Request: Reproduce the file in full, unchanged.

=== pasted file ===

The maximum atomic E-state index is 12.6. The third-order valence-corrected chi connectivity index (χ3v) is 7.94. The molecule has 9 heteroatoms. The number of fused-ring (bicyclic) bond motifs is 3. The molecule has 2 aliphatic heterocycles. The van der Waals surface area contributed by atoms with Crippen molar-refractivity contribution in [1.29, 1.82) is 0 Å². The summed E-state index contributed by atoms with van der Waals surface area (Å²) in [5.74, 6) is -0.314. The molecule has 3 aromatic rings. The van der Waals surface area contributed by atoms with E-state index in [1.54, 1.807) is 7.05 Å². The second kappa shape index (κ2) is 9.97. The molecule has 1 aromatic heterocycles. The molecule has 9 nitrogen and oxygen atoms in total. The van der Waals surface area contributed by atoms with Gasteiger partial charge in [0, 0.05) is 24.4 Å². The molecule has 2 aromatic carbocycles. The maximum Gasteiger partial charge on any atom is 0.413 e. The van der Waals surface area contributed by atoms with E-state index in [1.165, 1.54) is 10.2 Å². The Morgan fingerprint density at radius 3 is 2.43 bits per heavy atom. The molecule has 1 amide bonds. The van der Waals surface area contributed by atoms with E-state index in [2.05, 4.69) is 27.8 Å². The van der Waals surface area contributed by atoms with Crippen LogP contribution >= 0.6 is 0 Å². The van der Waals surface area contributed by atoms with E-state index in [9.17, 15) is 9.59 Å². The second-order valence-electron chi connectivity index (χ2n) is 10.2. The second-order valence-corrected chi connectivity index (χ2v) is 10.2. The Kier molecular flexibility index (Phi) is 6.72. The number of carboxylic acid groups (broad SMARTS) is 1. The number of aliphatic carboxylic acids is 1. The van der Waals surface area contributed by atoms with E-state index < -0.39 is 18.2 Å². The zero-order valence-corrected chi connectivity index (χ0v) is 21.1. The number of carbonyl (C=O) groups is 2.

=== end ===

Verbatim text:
The maximum atomic E-state index is 12.6. The third-order valence-corrected chi connectivity index (χ3v) is 7.94. The molecule has 9 heteroatoms. The number of fused-ring (bicyclic) bond motifs is 3. The molecule has 2 aliphatic heterocycles. The van der Waals surface area contributed by atoms with Crippen molar-refractivity contribution in [1.29, 1.82) is 0 Å². The summed E-state index contributed by atoms with van der Waals surface area (Å²) in [5.74, 6) is -0.314. The molecule has 3 aromatic rings. The van der Waals surface area contributed by atoms with E-state index in [1.54, 1.807) is 7.05 Å². The second kappa shape index (κ2) is 9.97. The molecule has 1 aromatic heterocycles. The molecule has 9 nitrogen and oxygen atoms in total. The van der Waals surface area contributed by atoms with Gasteiger partial charge in [0, 0.05) is 24.4 Å². The molecule has 2 aromatic carbocycles. The maximum Gasteiger partial charge on any atom is 0.413 e. The van der Waals surface area contributed by atoms with E-state index in [1.165, 1.54) is 10.2 Å². The Morgan fingerprint density at radius 3 is 2.43 bits per heavy atom. The molecule has 1 amide bonds. The van der Waals surface area contributed by atoms with E-state index in [2.05, 4.69) is 27.8 Å². The van der Waals surface area contributed by atoms with Crippen LogP contribution >= 0.6 is 0 Å². The van der Waals surface area contributed by atoms with E-state index in [9.17, 15) is 9.59 Å². The second-order valence-electron chi connectivity index (χ2n) is 10.2. The second-order valence-corrected chi connectivity index (χ2v) is 10.2. The Kier molecular flexibility index (Phi) is 6.72. The number of carboxylic acid groups (broad SMARTS) is 1. The number of aliphatic carboxylic acids is 1. The van der Waals surface area contributed by atoms with E-state index < -0.39 is 18.2 Å². The zero-order valence-corrected chi connectivity index (χ0v) is 21.1. The number of carbonyl (C=O) groups is 2.